7 total views, 1 views today
The government is currently working on introducing what has been described as “Sin Tax” as a way of raising revenue to support the national economy, in particular the health sector, ghananewsonline.com.gh has reliably gathered.
A sin tax is an excise levy that is placed on products or goods and services perceived harmful to the society. Example include levies on alcohol and tobacco, sweeties, hard drugs, soft drinks, fast foods, coffee, sugar, gambling and pornography, among others.
Such taxes are often levied by governments to discourage individuals from partaking in such activities without making the use of the products illegal.
The move by the government is part of a new agenda towards the implementation of a curative health policies rather than preventive health.
A deputy Minister for Health, Kingsley Aboagye-Gyedu, revealed this last week when he met with some members of the Coalition of NGOs in Tobacco Control (CNTC) – a civil society platform on Tobacco Control and Non Communicable Diseases (NCDs) in Ghana.
The meeting which was at the behest of the Coalition discussed a communique that was produced during a one day High-Level Roundtable Meeting on Tobacco and Sustainable Development in Ghana held recently in Accra.
Briefing the deputy Minister, head of delegation, Issah Ali, who is also the Executive Director of Vision for Development (VALD), highlighted the outcomes of the High-Level meeting and the actions that are expected of the government so as to ensure that people are protected from the harmful effects of tobacco.
Among the seven point communique that was developed from the meeting, the group is demanding that the government prioritizes tobacco control and combat the tobacco epidemic in the country in order to achieve the United Nations Sustainable Development Goals (SDGs); strengthen national tobacco control and NCD policies, legislations and resources in addition to reorienting health systems to address the prevention of NCDs and incorporate tobacco control into all existing levels of government.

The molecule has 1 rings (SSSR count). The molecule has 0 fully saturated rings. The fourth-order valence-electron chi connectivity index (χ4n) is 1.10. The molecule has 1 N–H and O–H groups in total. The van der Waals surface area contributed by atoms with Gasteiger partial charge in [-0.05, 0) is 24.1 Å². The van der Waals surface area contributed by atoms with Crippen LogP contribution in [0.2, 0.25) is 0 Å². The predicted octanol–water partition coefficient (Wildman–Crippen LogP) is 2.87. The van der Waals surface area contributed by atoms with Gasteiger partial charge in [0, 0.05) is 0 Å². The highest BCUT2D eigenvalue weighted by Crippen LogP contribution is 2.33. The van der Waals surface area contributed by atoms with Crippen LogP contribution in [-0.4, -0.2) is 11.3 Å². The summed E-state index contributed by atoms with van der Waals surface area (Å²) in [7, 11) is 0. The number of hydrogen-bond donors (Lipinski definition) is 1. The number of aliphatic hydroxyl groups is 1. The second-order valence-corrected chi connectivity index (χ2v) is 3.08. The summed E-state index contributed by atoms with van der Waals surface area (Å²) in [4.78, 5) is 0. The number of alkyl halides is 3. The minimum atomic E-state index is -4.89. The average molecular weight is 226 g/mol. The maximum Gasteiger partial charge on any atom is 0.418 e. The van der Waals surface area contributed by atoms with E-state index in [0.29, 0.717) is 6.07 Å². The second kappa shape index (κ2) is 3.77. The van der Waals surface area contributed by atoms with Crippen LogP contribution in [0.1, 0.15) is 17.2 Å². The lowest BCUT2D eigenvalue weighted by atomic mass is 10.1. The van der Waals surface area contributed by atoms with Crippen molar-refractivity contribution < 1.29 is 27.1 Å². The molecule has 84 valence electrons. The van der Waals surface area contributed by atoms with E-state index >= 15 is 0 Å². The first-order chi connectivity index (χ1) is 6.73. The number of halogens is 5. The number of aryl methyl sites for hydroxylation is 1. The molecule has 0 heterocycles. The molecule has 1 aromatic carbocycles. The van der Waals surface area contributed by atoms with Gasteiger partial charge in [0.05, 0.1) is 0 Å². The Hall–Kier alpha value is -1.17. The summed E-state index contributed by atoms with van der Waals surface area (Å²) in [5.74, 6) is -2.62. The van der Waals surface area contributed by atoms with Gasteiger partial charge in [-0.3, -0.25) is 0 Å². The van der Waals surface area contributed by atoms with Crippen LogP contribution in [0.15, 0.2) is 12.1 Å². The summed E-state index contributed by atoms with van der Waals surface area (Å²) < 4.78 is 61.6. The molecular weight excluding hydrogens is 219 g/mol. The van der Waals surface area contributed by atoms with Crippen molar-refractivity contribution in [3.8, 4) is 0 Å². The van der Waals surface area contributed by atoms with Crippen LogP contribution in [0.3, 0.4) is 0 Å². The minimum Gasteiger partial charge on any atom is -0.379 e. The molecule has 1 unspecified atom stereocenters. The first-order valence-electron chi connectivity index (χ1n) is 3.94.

They also demanded of the government to step up efforts to increase tobacco taxes in accordance with the Addis Ababa Action Agenda, as it has been proven to be the most direct and effective strategy to reduce tobacco use and can also provide sustainable domestic funding for tobacco control.
They further call for support mechanisms to educate and offer treatment support and cessation services, mobilize and allocate resources for tobacco control implementation; strengthen mechanisms for monitoring and countering tobacco industry interference; and promote partnerships to invest in building the capacity of different stakeholders to advocate, support and monitor progress on tobacco control as part of the SDGs implementation efforts.
“We plead with your office to ensure that the International Tobacco Protocol (ITP) which allows for the tracking of the movement of tobacco is facilitated to Parliament for quick ratification as it is going against Ghana’s international compliance record. We also want you to ensure the implementation of the ban on tobacco sale around schools and educational institutions. It is also our wish that the ministry will intensify restriction on alcohol advertising between 5am and 9pm everyday using a fiat,” Ali stated.
In responds to the demands of the Coalition the deputy Minister promised to discuss the issue with higher authority. He said the government is looking out for avenues to raise revenues and that the introduction of the Sin Tax has come up strongly for consideration in other discussions and that it is indeed under consideration. “This will enable us raise some money to support the cause,” he stated.